Quarantine Circular Review
Mike Bithell has this wonderful habit of giving games journalists a reason to fear sudden incoming news from Twitter with no warning. In this instance, much like last August, we have another game out as soon as anyone found out about it. Set once again in the Bithellverse, although this time very much in the same world as Subsurface Circular, the new game Quarantine Circular takes place in the midst of a plague that has ravaged humanity. Vessels sail around full to the brim with medical staff in order to try and cure the illness that has taken so many.
The world crafting shines through in the incredibly well crafted dialogue, everything you need to know is explained in a way that doesn't make it feel like needless exposition. This is a game that respects the player's intelligence, and occasionally demands it as well. Essentially a visual novel, you make dialogue choices in order to achieve different goals as you go through the game.
Through the chapters you will be in control of different characters, all of whom have different personalities, it is here that the game differs most from its predecessor. The changing perspectives and the options that go with them add an interesting feeling of depth to each conversation. Instead of being consistent in your character throughout the game, should you be role playing as the person you are, you get this option and it is truly interesting one to consider.
As with Subsurface this is not a long game, up to about three hours for a play through, so making different choices isn't a huge time sink. The ability to jump into each chapter once you have finished further incentivizes you to play multiple times. You can easily see what the different outcomes are without a huge tax on you for doing so, this is the kind of thing that all of these games should have.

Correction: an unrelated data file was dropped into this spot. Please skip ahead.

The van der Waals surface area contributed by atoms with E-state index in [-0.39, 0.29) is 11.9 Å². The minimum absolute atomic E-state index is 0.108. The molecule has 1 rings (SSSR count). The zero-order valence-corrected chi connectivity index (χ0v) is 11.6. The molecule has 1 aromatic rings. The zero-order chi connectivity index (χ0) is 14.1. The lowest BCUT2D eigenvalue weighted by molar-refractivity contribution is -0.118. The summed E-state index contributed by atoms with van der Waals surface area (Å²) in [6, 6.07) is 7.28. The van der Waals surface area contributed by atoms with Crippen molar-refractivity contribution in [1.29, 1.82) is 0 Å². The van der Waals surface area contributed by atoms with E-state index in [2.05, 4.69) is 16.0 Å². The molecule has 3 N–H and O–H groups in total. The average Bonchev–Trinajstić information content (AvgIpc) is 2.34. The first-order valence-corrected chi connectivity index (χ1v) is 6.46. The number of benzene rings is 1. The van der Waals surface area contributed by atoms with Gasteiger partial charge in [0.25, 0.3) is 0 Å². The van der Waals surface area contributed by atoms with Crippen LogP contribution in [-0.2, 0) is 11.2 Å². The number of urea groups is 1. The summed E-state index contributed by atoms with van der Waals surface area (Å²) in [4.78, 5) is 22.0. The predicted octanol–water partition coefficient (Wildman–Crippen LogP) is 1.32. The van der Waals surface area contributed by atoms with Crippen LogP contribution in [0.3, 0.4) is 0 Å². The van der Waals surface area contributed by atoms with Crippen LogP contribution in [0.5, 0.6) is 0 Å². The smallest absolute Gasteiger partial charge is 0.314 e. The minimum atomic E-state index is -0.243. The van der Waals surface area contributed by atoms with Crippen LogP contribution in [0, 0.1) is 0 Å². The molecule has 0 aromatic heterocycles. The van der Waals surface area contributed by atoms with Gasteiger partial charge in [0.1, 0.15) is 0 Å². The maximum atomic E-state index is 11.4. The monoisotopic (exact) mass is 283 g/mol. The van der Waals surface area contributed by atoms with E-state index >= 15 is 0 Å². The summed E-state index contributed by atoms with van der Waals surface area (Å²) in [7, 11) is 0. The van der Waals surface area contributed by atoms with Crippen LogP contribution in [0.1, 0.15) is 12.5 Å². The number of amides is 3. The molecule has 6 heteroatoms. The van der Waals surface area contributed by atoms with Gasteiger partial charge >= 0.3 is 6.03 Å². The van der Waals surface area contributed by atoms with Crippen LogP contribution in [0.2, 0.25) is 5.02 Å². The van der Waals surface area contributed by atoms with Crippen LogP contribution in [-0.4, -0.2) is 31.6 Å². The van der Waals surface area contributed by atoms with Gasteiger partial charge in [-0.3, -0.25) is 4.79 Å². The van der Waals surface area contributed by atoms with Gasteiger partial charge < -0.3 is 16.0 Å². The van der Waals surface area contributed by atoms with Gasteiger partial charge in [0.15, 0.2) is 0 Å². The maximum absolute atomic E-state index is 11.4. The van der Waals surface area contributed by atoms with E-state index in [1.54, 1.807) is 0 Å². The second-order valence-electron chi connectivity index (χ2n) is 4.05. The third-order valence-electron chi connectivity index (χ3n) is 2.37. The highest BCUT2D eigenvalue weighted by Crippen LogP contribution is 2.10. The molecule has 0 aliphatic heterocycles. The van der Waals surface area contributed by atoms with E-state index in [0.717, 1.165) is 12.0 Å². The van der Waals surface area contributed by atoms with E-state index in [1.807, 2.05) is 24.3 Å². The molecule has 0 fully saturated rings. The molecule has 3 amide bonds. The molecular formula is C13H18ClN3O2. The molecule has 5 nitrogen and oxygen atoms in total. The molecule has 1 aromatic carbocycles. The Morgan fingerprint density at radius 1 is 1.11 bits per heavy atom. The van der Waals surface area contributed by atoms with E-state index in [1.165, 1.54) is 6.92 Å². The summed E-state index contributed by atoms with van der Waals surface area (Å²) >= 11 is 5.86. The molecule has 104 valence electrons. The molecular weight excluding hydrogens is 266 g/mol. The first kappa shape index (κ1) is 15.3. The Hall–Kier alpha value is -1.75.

The sound design is fantastic with the music serving to keep you in the correct mind frame at each point, of course with Dan Le Sac at the helm again on this front it is no surprise. The sound effects are just as good, with the seagulls chirping and wailing off in the distance to remind you that you are at sea as well as the noises that one of the characters makes when talking. Graphically the game is good, the dialogue is easy to read, the choices are nicely animated and the interactions are clean and simple.
Once again Bithell Games have made an immensely enjoyable and though provoking game. The marketing of course has been non-existent but that is apparently just how things are done now. If you like Subsurface Circular then you will love this, if you didn't play it then go and play it as well.
Oh and in case you want to read Mike Bithell talking about games generally, you can check out an interview with him here.